Making it Harder to Hate in Tacoma

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Guest Post: Cut Off White Supremacy At The Roots, Not The Branches

Growing up poor and white, I have firsthand experience with economic anxiety. My family lived paycheck to paycheck. I learned from watching my parents how to keep afloat during lean times: eat a can of corn for lunch, walk holes in cheap shoes to save gas, score basics at the dollar store. Being white, I had many opportunities available to me, despite my socioeconomic status. A handful of my childhood friends and neighbors fell prey to the politics of white supremacy and white nationalism. In my 20s, I came to some important realizations about the mechanics of white poverty.

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The ideas seem appealing to poor white folks, because they shift blame off of the individual (YOU are responsible for your lack of opportunity) onto a target group (PEOPLE OF COLOR are responsible for your lack of opportunity). This initial shifting of blame softly opens the door to other tenets of white nationalism - the inferiority of POCs, the superiority of the white race, the desire for a white ethnostate, and the myth of white genocide. Instead of deconstructing the power structures that maintain intergenerational white poverty, white nationalism reinforces those structures and takes agency away from its adherents while promoting faux empowerment (whiteness as a virtue).

Political scientists and pundits trying to understand this political moment - this iteration of white nationalist politics (to say it’s a “resurgence” is erroneous, as it’s never gone away) continually miss the mark. They reach the conclusion that white supremacist ideology is the result of economic anxiety and that poor whites are supporting and voting for white supremacists in order to alleviate their collective anxiety. In reality, white supremacist ideology is the cause: it is the status quo, not some flashy new idea, and economic anxiety is a red herring: if political punditry is just focused on economics, the topics of racial animus and race-based power can be avoided altogether.  

White supremacy is appealing to poor white folks because maintaining white power is in their best interest, whether they explicitly understand it or not. That’s the appeal made by white supremacists: you can have what you desire - what you DESERVE - if you maintain white power. This is fatally shortsighted and untenable. White supremacy strips away the humanity of “the enemy,” writes them out of the American story, and erases their profound contributions. The enemies in this scenario are always people of color.   This is deeply ignorant and extremely cruel.  White supremacy sows enmity to explain and subsequently create economic anxiety, social unrest, and racial violence.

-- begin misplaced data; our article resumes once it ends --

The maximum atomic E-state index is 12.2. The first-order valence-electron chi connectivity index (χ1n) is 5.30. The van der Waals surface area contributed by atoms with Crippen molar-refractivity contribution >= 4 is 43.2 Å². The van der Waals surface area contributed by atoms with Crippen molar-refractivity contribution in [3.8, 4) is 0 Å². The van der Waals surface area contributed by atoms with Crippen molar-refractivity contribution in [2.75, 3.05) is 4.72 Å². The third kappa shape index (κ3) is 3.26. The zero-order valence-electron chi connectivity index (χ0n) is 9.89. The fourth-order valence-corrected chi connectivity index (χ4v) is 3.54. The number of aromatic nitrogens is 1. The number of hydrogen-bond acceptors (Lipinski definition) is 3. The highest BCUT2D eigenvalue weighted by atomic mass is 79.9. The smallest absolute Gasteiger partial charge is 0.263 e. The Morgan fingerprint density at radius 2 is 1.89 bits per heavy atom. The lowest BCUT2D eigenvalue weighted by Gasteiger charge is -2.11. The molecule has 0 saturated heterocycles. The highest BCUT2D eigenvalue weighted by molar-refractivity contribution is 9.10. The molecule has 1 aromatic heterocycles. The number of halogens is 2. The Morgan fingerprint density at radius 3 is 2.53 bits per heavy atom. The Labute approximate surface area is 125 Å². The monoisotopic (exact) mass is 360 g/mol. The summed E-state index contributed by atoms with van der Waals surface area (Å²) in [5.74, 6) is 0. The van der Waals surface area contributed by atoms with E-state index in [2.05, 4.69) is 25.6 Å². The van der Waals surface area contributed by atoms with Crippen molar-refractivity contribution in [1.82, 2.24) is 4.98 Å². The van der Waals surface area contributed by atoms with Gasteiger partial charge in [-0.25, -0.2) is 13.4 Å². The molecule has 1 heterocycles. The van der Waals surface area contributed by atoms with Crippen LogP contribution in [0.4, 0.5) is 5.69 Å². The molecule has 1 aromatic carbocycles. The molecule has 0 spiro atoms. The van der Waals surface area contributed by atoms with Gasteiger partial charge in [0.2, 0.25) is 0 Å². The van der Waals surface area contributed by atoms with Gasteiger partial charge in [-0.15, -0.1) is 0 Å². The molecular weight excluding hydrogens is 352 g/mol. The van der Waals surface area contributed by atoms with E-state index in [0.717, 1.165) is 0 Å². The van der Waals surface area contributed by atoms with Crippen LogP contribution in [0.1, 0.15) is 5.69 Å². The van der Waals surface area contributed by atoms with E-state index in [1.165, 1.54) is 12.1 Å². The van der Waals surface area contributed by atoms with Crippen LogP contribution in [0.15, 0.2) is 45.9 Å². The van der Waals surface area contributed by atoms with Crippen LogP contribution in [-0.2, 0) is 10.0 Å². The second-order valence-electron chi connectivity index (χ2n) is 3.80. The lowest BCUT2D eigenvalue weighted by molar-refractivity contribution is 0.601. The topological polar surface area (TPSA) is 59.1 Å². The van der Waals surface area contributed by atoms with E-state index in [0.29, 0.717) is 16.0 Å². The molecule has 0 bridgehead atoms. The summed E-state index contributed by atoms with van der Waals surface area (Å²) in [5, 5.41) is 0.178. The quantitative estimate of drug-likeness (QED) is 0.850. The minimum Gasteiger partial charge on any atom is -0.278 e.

In the state of Washington, this has taken on a new dimension - white supremacists are using established channels to promote their views and gain political power: Joey Gibson, leader of far-right group Patriot Prayer, is running for United States Senate in Washington against Maria Cantwell. James Allsup, a marcher in the Charlottesville Unite the Right protest, was recently elected to be  Precinct Committee Officer for the GOP in Spokane. White supremacists are taking white fear and turning it into votes. It doesn’t help that Washington is already a magnet for white nationalism.

Recognizing that economic anxiety and broader white paranoia is caused and fueled by white supremacy is the first step. The next step is to counter the false narrative of white superiority. Folks working on this problem already know that it’s like climbing ivy - it has many shoots and when you cut off one, it just grows back. Start talking about the problems that are hurting our community - racial violence and anti-immigrant sentiments - and take concrete action. Recognize that economic anxiety IS a problem where we live and do what you can to combat poverty in our community and help vulnerable neighbors. Educate yourself and your family and friends about the visible signs of white supremacy. Make sure you’re not voting for white nationalists who look mainstream. It’s time to target the roots (white supremacy), not the branches.

Annie currently teaches social studies in Tacoma. She is interested in increasing civic engagement, elevating student voices in local and state politics, and empowering historically underrepresented and under-served students.